Apple's iPod Shuffle is small, versatile, colorful, and at $49, it's arguably the least expensive device that Apple sells. For those times when you want an impossibly small way to take music with you, the iPod Shuffle is still the most widely recognized solution around.
But it's certainly not the only way to go. Products like the SanDisk Sansa Clip+ or Sansa Clip Zip offer more features and more storage for the same price or less. They lack Apple's brand appeal and design aesthetic, but they deliver the goods and garner deservedly better ratings here on CNET.
No matter how many times I see it, the iPod Shuffle seems shockingly small. Measuring 1.24 inches wide by 1.14 inches tall by 0.34 inch thick, it's practically a musical postage stamp. And while its size is a marvel of product design and engineering, it can also be somewhat impractical to use.
The controls on the top edge of the device are so small; some of you may need to whittle down your fingertips with a pencil sharpener to operate them. And unlike previous generations of the iPod Shuffle, which deliberately left a space on the front of the player for an easy grip, it is nearly impossible to pinch the clip on this design without accidentally pressing the back-skip button in the process. It happened to me while I was midway through an hour-long podcast, and I practically cried.
For all of my criticisms, the Shuffle's design does have some great things going for it, especially when you factor in its wallet-friendly $49 price. Its aluminum construction makes it more resilient to wear and tear than many of its all-plastic competitors. Its clip, which is also made from aluminum, offers a strong tension and tends to stay put. And in spite of all of its other microscopic controls, that large, centrally located play/pause button is impossible to miss. Just don't confuse the elegance of Apple's design for ease of use. The device's inherent limitations and miniaturized controls can easily lead to frustration.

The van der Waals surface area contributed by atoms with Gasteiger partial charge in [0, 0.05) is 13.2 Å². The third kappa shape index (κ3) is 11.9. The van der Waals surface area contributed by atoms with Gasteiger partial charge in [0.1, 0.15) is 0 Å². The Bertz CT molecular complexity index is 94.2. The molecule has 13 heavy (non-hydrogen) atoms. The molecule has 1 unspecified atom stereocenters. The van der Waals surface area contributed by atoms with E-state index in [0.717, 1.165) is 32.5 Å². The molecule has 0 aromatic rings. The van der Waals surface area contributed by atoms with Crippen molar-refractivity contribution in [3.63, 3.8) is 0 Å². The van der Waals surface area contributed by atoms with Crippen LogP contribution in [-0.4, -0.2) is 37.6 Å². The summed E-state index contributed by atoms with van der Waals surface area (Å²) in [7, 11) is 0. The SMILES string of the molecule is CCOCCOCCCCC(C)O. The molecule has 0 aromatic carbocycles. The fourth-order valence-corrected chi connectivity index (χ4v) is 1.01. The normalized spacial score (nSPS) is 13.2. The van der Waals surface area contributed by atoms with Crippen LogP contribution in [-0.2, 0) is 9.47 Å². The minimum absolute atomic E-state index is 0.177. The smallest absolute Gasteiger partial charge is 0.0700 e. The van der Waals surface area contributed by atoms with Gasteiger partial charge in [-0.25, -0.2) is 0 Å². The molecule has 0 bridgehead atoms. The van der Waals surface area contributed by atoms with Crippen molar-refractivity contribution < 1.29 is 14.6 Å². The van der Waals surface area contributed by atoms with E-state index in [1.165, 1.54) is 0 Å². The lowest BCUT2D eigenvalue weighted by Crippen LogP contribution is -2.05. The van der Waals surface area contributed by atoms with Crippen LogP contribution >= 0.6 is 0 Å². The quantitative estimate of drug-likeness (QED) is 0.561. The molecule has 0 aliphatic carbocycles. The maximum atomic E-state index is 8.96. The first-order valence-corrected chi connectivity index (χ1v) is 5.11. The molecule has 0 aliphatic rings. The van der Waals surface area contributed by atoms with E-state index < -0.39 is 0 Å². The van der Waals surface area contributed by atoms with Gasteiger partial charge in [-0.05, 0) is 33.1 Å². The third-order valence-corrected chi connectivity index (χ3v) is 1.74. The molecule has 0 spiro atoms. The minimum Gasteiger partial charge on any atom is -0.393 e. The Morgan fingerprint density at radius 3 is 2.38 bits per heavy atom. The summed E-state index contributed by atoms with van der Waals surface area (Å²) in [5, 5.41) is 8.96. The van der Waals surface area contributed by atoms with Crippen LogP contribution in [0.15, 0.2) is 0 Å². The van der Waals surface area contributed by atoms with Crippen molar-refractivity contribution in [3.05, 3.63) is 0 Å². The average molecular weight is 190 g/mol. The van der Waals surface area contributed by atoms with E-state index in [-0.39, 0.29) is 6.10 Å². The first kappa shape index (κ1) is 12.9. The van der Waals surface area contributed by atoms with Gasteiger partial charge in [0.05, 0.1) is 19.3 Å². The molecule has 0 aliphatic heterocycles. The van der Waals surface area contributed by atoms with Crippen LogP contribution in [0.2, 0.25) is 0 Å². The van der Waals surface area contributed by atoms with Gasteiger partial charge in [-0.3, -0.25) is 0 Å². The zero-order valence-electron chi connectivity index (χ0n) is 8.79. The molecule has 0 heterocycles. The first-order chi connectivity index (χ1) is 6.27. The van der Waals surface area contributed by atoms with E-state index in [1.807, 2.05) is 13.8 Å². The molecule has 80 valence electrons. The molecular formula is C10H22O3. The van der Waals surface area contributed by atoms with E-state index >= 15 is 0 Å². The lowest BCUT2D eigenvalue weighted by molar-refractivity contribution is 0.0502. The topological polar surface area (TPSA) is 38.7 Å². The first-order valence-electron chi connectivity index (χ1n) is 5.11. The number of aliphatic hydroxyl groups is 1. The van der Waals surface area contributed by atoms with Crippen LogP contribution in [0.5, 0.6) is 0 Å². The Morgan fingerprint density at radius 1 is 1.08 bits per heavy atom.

Though the Shuffle's design may be a nod to the past, its features keep pushing forward. Everything that was good about the much-maligned third-generation model (VoiceOver, playlists, audiobooks, and podcasts) has been retained for this version, along with support for Genius Mixes, expanded language support, and a longer 15-hour battery life.
But while the Shuffle's features are impressive for its size, its capabilities are far from groundbreaking in the world of portable audio as a whole. There's no FM radio, no voice recording, and -- obviously -- no photo or video playback. Audio formats supported include biggies like MP3, AAC, Audible, WAV, AIF, and Apple Lossless, but still no love for WMA or FLAC.
The VoiceOver button located on the top edge of the player is the most recent feature to come on board. Pressing this microscopic button once will cause a synthetic voice to announce the artist and song title of the currently playing song. Pressing the button twice announces the current battery life percentage. Holding down the button for a few seconds takes you into a menu mode where you can use the track skip controls to switch between any synced playlists, Genius Mixes, audiobooks, or podcasts. Each menu item is reeled off by the pleasant little robot voice, which can be configured in iTunes to speak in 1 of 25 languages. It's a neat feature that no competing product offers at this price, but those of you seeking out the Shuffle for its simplicity may find VoiceOver and its teeny button to be a needless complication.